Legitimate International Authority and Institutional Diversity
- PluriCourts University of Oslo
- University of Graz
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This workshop will bring together scholars in political philosophy and international law to address a number of linked questions around the ways institutional diversity and convergence shape international institutions' legitimate authority.
If our theories of legitimate authority are to make sense of the diverse forms that authority takes internationally, they must in turn account for the diversity of institutions and the relations between them. In contrast to the broad scope of state activities domestically, international institutions are typically specialised along various dimensions. International institutions have different and sometimes (internally) conflicting purposes. They are functionally specialised, each addressing one or a small number of policy areas (trade, finance, migration, climate change etc.). This specialisation might enhance their legitimacy, by allowing each to more effectively pursue its specific goals; but may also limit the scope for valuable activities in one domain to enhance the legitimacy of the institution more generally. International institutions also adopt diverse institutional forms: from highly legalised organisations focused around courts and tribunals, to looser political and diplomatic regimes; some issue binding directives (judicial or otherwise) or administer binding treaty rules, while others coordinate behaviour through information exchange and perceived expertise. These diverse mechanisms each raise distinct legitimacy questions: but the fact of diversity itself also challenges us to examine whether and when particular forms of authority are required. International institutions also interact in various ways, from cooperation to competition and conflict. How do those interactions, and the relations in which particular institutions stand towards one another, affect their legitimacy? Given the facts of both diversity and interaction, how far should or can we analyse the legitimacy of individual institutions, or are we better approaching international legitimacy holistically, making “international law”, “global governance” or “the international system” our focus? What do we gain by approaching this question in narrower or broader terms?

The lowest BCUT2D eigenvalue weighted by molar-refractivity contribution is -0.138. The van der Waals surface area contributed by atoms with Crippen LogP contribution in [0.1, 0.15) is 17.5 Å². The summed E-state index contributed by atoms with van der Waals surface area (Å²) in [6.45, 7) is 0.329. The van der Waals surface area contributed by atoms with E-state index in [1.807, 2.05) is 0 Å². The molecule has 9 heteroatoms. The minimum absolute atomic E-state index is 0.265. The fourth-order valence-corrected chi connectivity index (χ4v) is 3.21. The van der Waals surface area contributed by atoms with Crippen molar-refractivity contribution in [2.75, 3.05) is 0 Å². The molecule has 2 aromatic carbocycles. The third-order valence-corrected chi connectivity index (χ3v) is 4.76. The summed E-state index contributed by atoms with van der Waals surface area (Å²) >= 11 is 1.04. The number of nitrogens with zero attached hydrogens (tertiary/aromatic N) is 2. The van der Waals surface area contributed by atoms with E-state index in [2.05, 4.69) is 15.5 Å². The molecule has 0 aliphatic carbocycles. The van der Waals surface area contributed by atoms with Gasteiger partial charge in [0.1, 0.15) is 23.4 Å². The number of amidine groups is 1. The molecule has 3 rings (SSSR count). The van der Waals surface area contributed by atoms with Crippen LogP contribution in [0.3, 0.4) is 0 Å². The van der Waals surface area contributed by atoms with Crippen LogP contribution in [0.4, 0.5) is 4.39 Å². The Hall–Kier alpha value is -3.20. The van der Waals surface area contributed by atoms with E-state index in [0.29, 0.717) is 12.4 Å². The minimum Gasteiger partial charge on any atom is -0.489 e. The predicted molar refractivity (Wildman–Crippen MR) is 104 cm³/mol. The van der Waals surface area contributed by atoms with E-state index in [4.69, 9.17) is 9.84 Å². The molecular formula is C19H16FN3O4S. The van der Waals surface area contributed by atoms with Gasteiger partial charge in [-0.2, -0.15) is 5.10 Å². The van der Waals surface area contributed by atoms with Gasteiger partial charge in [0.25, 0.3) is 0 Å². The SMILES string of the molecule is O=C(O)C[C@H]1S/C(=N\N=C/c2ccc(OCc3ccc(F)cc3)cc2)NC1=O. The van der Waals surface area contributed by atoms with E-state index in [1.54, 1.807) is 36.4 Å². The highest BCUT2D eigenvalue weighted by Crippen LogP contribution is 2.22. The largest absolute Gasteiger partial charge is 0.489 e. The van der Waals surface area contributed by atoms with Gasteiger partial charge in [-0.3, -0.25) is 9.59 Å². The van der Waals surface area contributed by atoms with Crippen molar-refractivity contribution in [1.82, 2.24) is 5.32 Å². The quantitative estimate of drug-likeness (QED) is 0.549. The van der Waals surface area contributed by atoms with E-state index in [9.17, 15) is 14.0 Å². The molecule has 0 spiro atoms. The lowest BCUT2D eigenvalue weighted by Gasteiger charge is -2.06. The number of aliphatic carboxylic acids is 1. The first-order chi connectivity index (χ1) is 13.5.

Participants are invited to reflect on these and other questions posed by the fact of international institutional diversity. Papers may address questions at a general level, or through a focus on one or more specific regimes, organisations, courts or tribunals. Contributions are invited from scholars in law, political philosophy, and related disciplines, with a view to developing an interdisciplinary conversation around these questions.
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